Is the Singapore Government right in raising Sovereign Immunity in relation to the Terrex infantry carrier vehicles detained in Hong Kong? I don’t want to address the political question of whether it was the right move to raise this issue. This piece is on the question of whether there is a sound basis for Singapore’s position under International law.
On 28 June 1937, in the midst of the Spanish Civil War, the Republican government in Spain issued a decree to requisition all civilian vessels registered at the port of Bilbao. At that time, “Cristina”, a privately owned Spanish vessel was docked at Cardiff. The ship was registered at Bilbao. The Spanish consul at Cardiff boarded the ship and claimed the ship in the name of the Spanish government. By official decree the Cristina was now an asset of the government of Spain.
The private company that previously owned the vessel commenced proceedings in the English courts. 2 questions naturally arose:
- Can a claim be brought against a foreign government in the English courts?
- Can the assets of a foreign government be seized or detained by any legal process in England?
The case addressed the issue of Sovereign Immunity which was then (as it is now) seen as a feature of customary international law.
Lord Atkin (in Compania Naviera Vascongado v steamship “Cristina”) stated that there are two principles of Sovereign Immunity recognised under international law and accepted by the common law:
The first is that the courts of a country will not implead a foreign sovereign, that is, they will not by their process make him against his will a party to legal proceedings whether the proceedings involve process against his person or seek to recover from him specific property or damages.
The second is that they will not by their process, whether the sovereign is a party to the proceedings or not, seize or detain property which is his or of which he is in possession or control. There has been some difference in the practice of nations as to possible limitations of this second principle as to whether it extends to property only used for the commercial purposes of the sovereign or to personal private property. In this country it is in my opinion well settled that it applies to both.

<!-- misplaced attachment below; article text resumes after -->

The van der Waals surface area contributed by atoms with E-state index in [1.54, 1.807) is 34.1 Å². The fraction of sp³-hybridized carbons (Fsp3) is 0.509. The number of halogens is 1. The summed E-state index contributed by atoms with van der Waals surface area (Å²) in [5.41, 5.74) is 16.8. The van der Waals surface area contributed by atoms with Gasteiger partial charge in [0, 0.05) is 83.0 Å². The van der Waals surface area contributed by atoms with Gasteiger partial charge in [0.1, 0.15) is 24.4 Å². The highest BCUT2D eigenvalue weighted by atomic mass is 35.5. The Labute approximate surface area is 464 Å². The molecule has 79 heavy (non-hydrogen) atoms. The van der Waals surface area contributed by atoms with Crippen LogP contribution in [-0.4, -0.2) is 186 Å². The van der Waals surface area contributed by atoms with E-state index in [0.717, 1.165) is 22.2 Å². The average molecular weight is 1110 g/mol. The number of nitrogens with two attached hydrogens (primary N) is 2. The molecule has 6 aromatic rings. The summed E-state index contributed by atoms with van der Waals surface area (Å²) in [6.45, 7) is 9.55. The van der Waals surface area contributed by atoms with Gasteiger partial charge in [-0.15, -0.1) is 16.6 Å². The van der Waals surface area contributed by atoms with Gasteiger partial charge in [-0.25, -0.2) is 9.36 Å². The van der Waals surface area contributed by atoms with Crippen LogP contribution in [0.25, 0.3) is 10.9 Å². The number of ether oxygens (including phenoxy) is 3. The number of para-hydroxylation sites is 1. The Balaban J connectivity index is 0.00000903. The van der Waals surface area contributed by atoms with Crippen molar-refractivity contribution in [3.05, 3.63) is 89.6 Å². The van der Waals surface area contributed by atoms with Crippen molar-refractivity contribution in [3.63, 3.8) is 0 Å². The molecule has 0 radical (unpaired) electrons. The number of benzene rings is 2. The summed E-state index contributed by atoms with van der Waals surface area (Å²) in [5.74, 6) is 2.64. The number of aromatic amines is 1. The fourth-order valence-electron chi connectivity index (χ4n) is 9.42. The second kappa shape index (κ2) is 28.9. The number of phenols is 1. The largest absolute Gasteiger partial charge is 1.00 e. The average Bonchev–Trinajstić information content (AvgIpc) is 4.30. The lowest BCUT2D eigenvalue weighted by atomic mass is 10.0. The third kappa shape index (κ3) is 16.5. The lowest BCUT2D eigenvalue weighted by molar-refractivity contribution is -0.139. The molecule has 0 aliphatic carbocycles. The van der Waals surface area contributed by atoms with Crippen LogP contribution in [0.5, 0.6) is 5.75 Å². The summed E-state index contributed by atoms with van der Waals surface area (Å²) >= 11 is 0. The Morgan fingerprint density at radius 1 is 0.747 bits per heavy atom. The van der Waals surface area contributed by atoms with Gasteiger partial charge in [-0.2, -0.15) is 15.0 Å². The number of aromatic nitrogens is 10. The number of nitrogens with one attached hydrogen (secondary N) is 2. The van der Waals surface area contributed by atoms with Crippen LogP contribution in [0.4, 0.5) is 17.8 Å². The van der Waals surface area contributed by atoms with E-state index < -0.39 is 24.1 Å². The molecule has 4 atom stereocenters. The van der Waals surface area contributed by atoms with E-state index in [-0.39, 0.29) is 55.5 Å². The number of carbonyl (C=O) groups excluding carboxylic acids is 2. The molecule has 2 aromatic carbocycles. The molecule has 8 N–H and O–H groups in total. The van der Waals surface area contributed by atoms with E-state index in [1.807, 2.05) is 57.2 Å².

To put it simply (1) you can’t sue a foreign government in your domestic court, and (2) you can’t seize the assets of a foreign government through legal process in your domestic court.
Most cases involving sovereign immunity that have gone to the court in many countries around the world have centred around claims against foreign governments which local courts have dismissed upon assertion of sovereign immunity by the foreign state.
The Cristina case involved a mixed issue of a claim made in the English Courts against the Spanish government as well as an attempt to take possession of a vessel over which the Spanish government had asserted ownership. The House of Lords accepted the Spanish Government’s argument of Sovereign immunity.
This principle has been overwhelmingly accepted by nation states as a principle of customary international law. One interesting development has been the recognition over time of a concept of restrictive sovereign immunity. Some countries believe in absolute sovereign immunity while others accept restrictive immunity.
How does restrictive immunity apply? Let’s say that a government department from Country A enters into a contract for providing consultancy services to Country B’s port service provider. If the port service provider wants to claim against that government department of Country A, Country B’s courts would allow a claim in Country B if they accept the idea of restrictive immunity. If they adopt absolute immunity, then they will not allow the claim.
Lord Denning in Trendtex Trading Corporation v. Central Bank of Nigeria observed: